The Daily

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3-D Demon Eruptions in ’s-Hertogenbosch, and Other News

February 11, 2016 | by

Bosch’s Haywain Triptych. Photograph: Rik Klein Gotink for the Bosch Research and Conservation Project

  • A small Dutch town with the incredible name of ’s-Hertogenbosch is planning a truly legendary celebration of Hieronymus Bosch: “The whole city (already famous in the Netherlands for its wild Shrovetide carnival) is planning to go slightly bonkers with Bosch fever. There will be moving projections of Bosch paintings in the marketplace and 3D recreations—erupting through pavements or hanging from lampposts—of angels, demons, damned souls, mermaids riding on flying fish, drunken priests, lascivious women, and monsters with the legs of a giant chicken and the body of an egg. More images will be projected under the bridges and in the tunnels of the river and canals, for an adventure billed as ‘The Boat Trip of Heaven and Hell.’ ”
  • Meanwhile, in London, the art scene is drawing its inspiration from a more contemporary source: One Direction fan fiction. The artist Owen G. Parry’s latest work “explores the world of ‘Larry Stylinson,’ that is, fanfiction and fanart that explore a sexual relationship between One Direction band members Harry Styles and Louis Tomlinson … Parry’s pieces include Larry Underwater Kiss, a digital silk print, Larry!Hiroglyfics, etched drawings of the couple on Perspex alongside the slogan ‘ship everything,’ and Larry!Domestic: masks of Louis and Harry in pink containers, alongside a wearable pregnant belly marked with Harry’s tattoos.”
  • Olly Moss’s new video game Firewatch derives its subversive power from something you don’t find often in the medium: solitude. It does, after all, feature a pair of “rudderless forty-somethings” who keep their eyes to the horizon for a living: “The game is set in a few acres of a fictional national park in Wyoming, where you play as a fire lookout who intends to spend the lingering days of summer working alone at his typewriter, occasionally scanning the horizon for curls of smoke … The core of the game is the relationship between Henry and Delilah, a neighboring lookout with whom Henry keeps in near constant contact on his battery-powered radio. Delilah, who has spent many summers here, is by turns a mentor, a therapist, and a flirt. You choose how Henry responds to her jibes and inquiries, selecting from a range of options to reply either in kind, in defense, or with silence.”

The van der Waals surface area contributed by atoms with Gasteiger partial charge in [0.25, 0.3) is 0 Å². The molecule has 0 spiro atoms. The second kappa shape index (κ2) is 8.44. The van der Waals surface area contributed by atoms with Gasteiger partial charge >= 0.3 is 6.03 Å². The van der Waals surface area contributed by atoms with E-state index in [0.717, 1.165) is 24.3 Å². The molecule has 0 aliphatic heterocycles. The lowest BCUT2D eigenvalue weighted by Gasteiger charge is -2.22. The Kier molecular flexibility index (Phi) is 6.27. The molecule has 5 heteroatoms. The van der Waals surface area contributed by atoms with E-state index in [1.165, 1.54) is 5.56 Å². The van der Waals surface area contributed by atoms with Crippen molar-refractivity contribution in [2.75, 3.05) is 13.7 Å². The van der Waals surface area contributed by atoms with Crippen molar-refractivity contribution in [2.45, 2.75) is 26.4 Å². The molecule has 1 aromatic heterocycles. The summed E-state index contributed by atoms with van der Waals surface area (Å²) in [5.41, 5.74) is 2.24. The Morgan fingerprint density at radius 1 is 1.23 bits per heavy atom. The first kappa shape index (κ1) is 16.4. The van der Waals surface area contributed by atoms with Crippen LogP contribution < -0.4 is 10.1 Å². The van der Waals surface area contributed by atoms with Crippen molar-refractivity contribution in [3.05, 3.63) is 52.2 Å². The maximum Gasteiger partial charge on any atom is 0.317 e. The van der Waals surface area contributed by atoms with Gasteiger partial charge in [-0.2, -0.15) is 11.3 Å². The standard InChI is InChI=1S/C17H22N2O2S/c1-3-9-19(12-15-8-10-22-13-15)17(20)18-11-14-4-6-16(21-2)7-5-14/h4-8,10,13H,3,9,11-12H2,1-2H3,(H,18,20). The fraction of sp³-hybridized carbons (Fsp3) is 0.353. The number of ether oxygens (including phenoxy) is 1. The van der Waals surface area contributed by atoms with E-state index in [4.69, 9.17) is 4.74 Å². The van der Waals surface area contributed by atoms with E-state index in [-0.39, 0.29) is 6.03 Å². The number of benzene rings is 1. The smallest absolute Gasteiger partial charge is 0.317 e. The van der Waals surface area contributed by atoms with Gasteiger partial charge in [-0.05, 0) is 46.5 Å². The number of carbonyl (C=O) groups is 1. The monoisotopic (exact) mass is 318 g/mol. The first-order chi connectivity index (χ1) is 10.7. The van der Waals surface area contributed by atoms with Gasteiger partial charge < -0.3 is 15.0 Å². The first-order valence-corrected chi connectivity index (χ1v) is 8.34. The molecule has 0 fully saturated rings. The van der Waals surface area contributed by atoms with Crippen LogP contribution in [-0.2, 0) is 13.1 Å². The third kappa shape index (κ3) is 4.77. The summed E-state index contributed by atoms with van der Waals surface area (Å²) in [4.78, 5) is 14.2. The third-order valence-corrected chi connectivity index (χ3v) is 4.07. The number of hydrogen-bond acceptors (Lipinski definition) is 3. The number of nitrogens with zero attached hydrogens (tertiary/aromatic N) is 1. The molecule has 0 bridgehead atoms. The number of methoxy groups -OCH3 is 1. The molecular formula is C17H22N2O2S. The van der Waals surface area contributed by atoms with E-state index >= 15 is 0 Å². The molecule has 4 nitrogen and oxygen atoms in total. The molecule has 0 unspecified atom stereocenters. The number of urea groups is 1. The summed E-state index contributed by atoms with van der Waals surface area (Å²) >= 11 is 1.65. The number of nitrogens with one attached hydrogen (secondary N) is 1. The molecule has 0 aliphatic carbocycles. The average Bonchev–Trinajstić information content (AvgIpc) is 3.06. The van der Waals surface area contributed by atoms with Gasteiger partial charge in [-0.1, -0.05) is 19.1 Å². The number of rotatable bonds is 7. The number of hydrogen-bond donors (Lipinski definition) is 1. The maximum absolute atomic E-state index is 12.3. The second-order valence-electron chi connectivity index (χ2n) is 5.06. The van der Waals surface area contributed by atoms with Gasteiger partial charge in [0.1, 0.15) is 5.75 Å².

• From 1940 to 1948, New Yorkers could enjoy the the New York PM Daily, a distinctive tabloid that served as a progressive voice for the city, complete with unflinching photography and a mission statement that feels positively Sanders-esque: “PM is against people who push other people around. PM accepts no advertising. PM belongs to no political party. PM is absolutely free and uncensored. PM’s sole source of income is its readers—to whom it alone is responsible. PM is one newspaper that can and dares to tell the truth.”
  • Most of us (i.e., me) assume that translating is a total paradise—a famously lucrative sideline free of pressure, stress, or neurosis of any kind. The translator Natasha Wimmer sets the record straight: “By translating something you’re implicitly recommending it. I always think about that when I choose a project. I was just reading an interview with the translator Michael Hofmann who translates from German, and he was saying that in his ideal world people would consider his name an imprimatur. I’m really not sure how many people look to the translator to see what to read next, but I do try to make coherent choices … There’s a reason I'm translating a woman next. I think about that; I think about the question of women writers in translation. I’ve translated on commission a lot, so I tend to just choose the best of what I’m offered, and that’s happened to be male writers. But I do think that it’s my responsibility to seek out women writers and to translate them.”